Ghosts of blogging future

On Inside PR #2.17, Gini Dietrich and I talked about ghost blogging, a subject that has been haunting the blogosphere for a long time.  Much has been written about the ethics surrounding it. It’s a debate about authorship and authority. If your name appears on a blog, you should be the person who writes it.  Of course there are exceptions, like clearly identified guest posts, but other than that, the ‘rules’ are pretty rigid.

At the risk of unleashing the ire of ghost busters, I wonder if this approach has become too simplistic.

Blogs have moved beyond digital journals to become an effective publishing format. Seth Godin’s recent views on shifting from traditional to electronic publishing tie into this. Social media newsrooms are essentially blog platforms designed to distribute and share content and news without a single author’s point of view. With the confluence of portable digital devices, all-access Wi-Fi and the need to conserve scarce resources (i.e. trees), it’s easy to see how ‘blogger’ could become synonymous with ‘publisher’. A blog house could be the 21st century version of publishing house, home to commercial and non-commercial fiction, non-fiction, humour, travel, cooking, business, text books, anything really – even nameless instruction manuals. Now imagine we add video and real-time conversation to the mix…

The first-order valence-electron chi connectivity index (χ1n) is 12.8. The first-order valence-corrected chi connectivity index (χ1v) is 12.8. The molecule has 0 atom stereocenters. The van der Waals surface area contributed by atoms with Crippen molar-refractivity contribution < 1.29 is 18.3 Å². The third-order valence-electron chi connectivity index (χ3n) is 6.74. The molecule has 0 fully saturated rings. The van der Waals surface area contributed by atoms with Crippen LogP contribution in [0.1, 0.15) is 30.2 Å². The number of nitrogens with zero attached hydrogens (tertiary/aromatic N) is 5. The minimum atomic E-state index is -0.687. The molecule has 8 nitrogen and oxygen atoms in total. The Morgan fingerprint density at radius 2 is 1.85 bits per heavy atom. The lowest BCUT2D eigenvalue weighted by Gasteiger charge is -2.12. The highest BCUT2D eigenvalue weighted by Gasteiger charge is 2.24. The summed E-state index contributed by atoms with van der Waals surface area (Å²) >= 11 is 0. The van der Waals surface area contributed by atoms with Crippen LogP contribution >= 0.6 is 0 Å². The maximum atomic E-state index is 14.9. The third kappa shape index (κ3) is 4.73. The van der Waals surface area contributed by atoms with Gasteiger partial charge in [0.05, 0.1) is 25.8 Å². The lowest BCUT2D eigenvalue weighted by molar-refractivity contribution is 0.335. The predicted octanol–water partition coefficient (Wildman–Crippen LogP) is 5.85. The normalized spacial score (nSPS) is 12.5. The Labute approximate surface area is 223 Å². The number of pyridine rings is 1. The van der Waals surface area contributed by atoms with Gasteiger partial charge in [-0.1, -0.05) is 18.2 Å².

I’m not saying we should abandon personal voices and ideas. Far from it. That’s where innovation begins before heading on its circuitous path from indie to establishment.

We should all strive for transparency and authenticity, yet maybe the blog-of-old has outgrown its initial framework and ghost blogging is no longer the issue it once was. Like the printing press, blogs could evolve into the catalyst that reshapes and redefines publishing. Now that’s a bestseller I wouldn’t want to miss!

What do you think?

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One thought on “Ghosts of blogging future

  1. I think the real point isn’t that blogs have changed: it’s about being clear who is writing the post.

    If you’re the CEO and someone else is scripting your copy, don’t call it your own. Instead find you own platform to engage – microblogs, vlogs, etc.

    Write for clients, by all means, but either write under their brand name or your own name.

    It’s when we start to blur the lines of transparency that blogs lose something that made them valuable in the first place.

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